“Punitive and harsh won’t work. Strong, inspiring charismatic role models who care about the people they’re working with could be good influences, but only then if they teach them things that will help them in the real world.
“The boot camp part is not needed. Knowing how to do 100 press ups is of very little life value.”
She said the government needed to do something effective with these young people so they were under control, not wreaking havoc in the community, while still remaining in their community.
This morning, Bill English told RNZ the military style camps were something that had not been tried before.
But in the 2011 report Reducing Social and Psychological Morbidity During Adolescence, the Prime Minister’s chief science adviser Sir Peter Gluckman said it was important that investments into policies were based on well founded evidence provided by randomised controlled trials.
He also noted that boot camps and military style training were “found to be of limited efficacy.”
Academic Max Harris said the new policy seemed rushed and went back on a lot of progress had been made in youth justice in recent years which had led to a lower youth crime rate.
“To me it seems like a solution in search of a problem. In the current system, if you commit a serious crime like rape or murder, you’re already comìitted to the adult court.”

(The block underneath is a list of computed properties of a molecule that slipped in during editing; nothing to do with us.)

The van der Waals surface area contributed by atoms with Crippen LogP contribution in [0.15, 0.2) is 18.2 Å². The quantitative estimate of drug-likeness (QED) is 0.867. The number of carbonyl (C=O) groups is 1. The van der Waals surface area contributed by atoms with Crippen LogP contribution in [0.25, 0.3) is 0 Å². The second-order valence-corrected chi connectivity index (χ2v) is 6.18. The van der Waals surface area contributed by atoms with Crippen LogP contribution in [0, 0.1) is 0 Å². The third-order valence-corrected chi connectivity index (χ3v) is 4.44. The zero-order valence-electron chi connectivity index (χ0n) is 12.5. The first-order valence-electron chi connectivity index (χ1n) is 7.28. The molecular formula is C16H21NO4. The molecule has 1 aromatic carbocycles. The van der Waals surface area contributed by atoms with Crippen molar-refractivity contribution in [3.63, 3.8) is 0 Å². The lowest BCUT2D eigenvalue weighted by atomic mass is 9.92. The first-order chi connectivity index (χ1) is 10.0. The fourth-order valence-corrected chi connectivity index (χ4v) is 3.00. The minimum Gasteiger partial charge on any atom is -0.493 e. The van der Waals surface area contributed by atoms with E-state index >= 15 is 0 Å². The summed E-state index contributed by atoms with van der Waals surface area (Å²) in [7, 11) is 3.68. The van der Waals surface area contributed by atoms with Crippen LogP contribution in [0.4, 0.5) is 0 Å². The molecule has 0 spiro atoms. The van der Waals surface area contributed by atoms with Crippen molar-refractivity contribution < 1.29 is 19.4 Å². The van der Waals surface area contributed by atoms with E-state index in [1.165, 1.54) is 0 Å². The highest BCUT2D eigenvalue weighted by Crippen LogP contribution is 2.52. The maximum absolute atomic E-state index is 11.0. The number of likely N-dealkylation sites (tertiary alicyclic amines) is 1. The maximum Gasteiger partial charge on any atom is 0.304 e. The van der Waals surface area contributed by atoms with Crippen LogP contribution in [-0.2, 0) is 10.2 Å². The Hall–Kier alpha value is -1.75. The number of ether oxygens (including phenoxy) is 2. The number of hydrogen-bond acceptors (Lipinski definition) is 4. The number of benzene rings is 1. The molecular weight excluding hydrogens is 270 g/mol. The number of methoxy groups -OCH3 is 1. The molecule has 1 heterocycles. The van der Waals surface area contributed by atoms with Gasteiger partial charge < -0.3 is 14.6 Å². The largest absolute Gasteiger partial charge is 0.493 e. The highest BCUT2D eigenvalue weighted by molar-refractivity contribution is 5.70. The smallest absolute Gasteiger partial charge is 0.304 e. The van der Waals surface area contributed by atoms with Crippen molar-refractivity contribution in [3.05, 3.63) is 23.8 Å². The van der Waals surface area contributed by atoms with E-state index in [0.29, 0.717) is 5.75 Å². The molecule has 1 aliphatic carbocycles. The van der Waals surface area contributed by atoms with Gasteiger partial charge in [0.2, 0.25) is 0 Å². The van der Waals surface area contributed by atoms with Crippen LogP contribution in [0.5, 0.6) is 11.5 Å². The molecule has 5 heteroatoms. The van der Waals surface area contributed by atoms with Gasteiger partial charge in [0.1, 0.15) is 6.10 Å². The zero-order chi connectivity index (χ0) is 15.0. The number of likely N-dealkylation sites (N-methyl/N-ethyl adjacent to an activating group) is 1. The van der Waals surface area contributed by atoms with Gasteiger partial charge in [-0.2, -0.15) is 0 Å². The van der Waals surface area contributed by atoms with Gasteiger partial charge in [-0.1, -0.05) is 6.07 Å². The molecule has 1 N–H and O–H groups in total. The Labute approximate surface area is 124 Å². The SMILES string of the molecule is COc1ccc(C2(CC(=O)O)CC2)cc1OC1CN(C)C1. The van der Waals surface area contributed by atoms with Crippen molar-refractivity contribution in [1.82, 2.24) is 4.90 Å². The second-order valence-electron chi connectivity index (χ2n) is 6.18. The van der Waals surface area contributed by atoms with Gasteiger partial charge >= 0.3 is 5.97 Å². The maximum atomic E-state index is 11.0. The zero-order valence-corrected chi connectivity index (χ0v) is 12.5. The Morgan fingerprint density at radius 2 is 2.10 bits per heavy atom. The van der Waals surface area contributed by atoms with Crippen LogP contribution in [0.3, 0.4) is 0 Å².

Both Harris and Bruce said there was a “moral panic” about youth crime - in part exacerbated by media coverage of aggravated robberies by young people - had a negative effect on how we see young people in our community.
Harris said one of the criteria for a youth to be send to the boot camp was to have been in a Youth Justice Facility before.
“I think we should address why it is that people coming out of those centres are more likely to reoffend.
“We should be improving the services that are offered there.”
Last year in a report for the Ministry of Social Development, Associate Professor Ian Lambie, a clinical psychologist wrote that one of the main purposes of residential youth justice programmes was to reduce youth re-offending.
“However, there is growing evidence to suggest that detaining youth is generally ineffective and may even increase their levels of antisocial behaviour.”
Lambie said less restrictive or non-residential programmes should be the preferred option for youth offenders.
In May, the Children's Commissioner, Judge Andrew Becroft, said he was worried by an undercurrent of violence and bullying in youth justice residences.
Last year the Herald reported that a former resident of Te Puna Wai o Tuhinapo facility in Christchurch described the atmosphere as being “like the Hunger Games”.
Teenagers spoken to described being pinned to the ground and being locked up for 23 hours a day.
Writing for the Listener in 2008, journalist Matt Nippert uncovered years of abuse at part of a youth justice camp on Great Barrier Island, known to its inhabitants as Alcatraz.
“Alcatraz was where misbehaving boys, some as young as 13, were banished for breaking camp rules,” Nippert wrote. “Some report they were abandoned overnight without food, water, supervision or bedding, sleeping rough in the mud beneath manuka.”
In documents released to the Listener, serious assaults and sexual violations were spoken of.
William Bell attended during the 1990s, before he bludgeoned and shot three people to death at Auckland's Mt Wellington RSA.